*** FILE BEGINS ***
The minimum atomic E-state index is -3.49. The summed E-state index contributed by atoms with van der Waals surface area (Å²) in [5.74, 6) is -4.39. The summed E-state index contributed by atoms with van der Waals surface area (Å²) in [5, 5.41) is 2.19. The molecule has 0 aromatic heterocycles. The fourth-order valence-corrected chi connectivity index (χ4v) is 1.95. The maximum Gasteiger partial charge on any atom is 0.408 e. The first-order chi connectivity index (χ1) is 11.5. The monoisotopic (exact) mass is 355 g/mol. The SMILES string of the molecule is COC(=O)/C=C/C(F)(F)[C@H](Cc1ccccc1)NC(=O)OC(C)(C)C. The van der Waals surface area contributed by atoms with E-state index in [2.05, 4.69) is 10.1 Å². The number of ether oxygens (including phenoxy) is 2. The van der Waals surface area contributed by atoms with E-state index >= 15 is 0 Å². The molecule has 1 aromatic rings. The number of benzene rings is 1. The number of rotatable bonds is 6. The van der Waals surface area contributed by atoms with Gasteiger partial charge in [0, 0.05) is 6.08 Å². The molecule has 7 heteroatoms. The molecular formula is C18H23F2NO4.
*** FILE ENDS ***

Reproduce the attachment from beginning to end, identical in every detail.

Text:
The minimum atomic E-state index is -3.49. The summed E-state index contributed by atoms with van der Waals surface area (Å²) in [5.74, 6) is -4.39. The summed E-state index contributed by atoms with van der Waals surface area (Å²) in [5, 5.41) is 2.19. The molecule has 0 aromatic heterocycles. The fourth-order valence-corrected chi connectivity index (χ4v) is 1.95. The maximum Gasteiger partial charge on any atom is 0.408 e. The first-order chi connectivity index (χ1) is 11.5. The monoisotopic (exact) mass is 355 g/mol. The SMILES string of the molecule is COC(=O)/C=C/C(F)(F)[C@H](Cc1ccccc1)NC(=O)OC(C)(C)C. The van der Waals surface area contributed by atoms with E-state index in [2.05, 4.69) is 10.1 Å². The number of ether oxygens (including phenoxy) is 2. The van der Waals surface area contributed by atoms with E-state index >= 15 is 0 Å². The molecule has 1 aromatic rings. The number of benzene rings is 1. The number of rotatable bonds is 6. The van der Waals surface area contributed by atoms with Gasteiger partial charge in [0, 0.05) is 6.08 Å². The molecule has 7 heteroatoms. The molecular formula is C18H23F2NO4.